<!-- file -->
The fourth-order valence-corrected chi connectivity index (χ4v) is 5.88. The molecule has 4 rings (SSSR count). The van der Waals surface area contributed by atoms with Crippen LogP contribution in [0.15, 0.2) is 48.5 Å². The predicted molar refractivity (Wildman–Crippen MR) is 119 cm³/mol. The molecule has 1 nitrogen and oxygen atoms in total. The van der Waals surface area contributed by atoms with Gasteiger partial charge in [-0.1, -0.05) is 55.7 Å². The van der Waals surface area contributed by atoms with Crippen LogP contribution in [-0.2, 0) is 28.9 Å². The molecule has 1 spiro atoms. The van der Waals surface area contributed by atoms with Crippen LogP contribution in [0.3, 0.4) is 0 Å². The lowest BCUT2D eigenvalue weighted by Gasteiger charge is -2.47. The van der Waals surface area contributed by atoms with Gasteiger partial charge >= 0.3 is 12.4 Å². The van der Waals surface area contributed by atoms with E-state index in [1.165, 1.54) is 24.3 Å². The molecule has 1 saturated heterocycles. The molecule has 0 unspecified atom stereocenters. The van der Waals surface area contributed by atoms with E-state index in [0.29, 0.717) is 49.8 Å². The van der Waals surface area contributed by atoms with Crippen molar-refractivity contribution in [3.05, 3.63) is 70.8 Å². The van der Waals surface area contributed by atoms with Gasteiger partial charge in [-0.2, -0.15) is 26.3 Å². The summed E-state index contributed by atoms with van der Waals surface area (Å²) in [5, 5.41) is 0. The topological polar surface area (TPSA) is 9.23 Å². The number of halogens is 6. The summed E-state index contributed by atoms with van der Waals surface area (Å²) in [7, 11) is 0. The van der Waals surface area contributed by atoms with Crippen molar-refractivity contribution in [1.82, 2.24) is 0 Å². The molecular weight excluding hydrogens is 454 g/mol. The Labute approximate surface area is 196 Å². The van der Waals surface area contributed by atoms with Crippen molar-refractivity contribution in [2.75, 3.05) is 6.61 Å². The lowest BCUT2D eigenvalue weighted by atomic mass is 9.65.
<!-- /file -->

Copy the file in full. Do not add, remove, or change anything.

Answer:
The fourth-order valence-corrected chi connectivity index (χ4v) is 5.88. The molecule has 4 rings (SSSR count). The van der Waals surface area contributed by atoms with Crippen LogP contribution in [0.15, 0.2) is 48.5 Å². The predicted molar refractivity (Wildman–Crippen MR) is 119 cm³/mol. The molecule has 1 nitrogen and oxygen atoms in total. The van der Waals surface area contributed by atoms with Gasteiger partial charge in [-0.1, -0.05) is 55.7 Å². The van der Waals surface area contributed by atoms with Crippen LogP contribution in [-0.2, 0) is 28.9 Å². The molecule has 1 spiro atoms. The van der Waals surface area contributed by atoms with Crippen LogP contribution in [0.3, 0.4) is 0 Å². The lowest BCUT2D eigenvalue weighted by Gasteiger charge is -2.47. The van der Waals surface area contributed by atoms with Gasteiger partial charge >= 0.3 is 12.4 Å². The van der Waals surface area contributed by atoms with E-state index in [1.165, 1.54) is 24.3 Å². The molecule has 1 saturated heterocycles. The molecule has 0 unspecified atom stereocenters. The van der Waals surface area contributed by atoms with E-state index in [0.29, 0.717) is 49.8 Å². The van der Waals surface area contributed by atoms with Crippen molar-refractivity contribution in [3.05, 3.63) is 70.8 Å². The van der Waals surface area contributed by atoms with Gasteiger partial charge in [-0.2, -0.15) is 26.3 Å². The summed E-state index contributed by atoms with van der Waals surface area (Å²) in [5, 5.41) is 0. The topological polar surface area (TPSA) is 9.23 Å². The number of halogens is 6. The summed E-state index contributed by atoms with van der Waals surface area (Å²) in [7, 11) is 0. The van der Waals surface area contributed by atoms with Crippen molar-refractivity contribution in [1.82, 2.24) is 0 Å². The molecular weight excluding hydrogens is 454 g/mol. The Labute approximate surface area is 196 Å². The van der Waals surface area contributed by atoms with Crippen molar-refractivity contribution in [2.75, 3.05) is 6.61 Å². The lowest BCUT2D eigenvalue weighted by atomic mass is 9.65.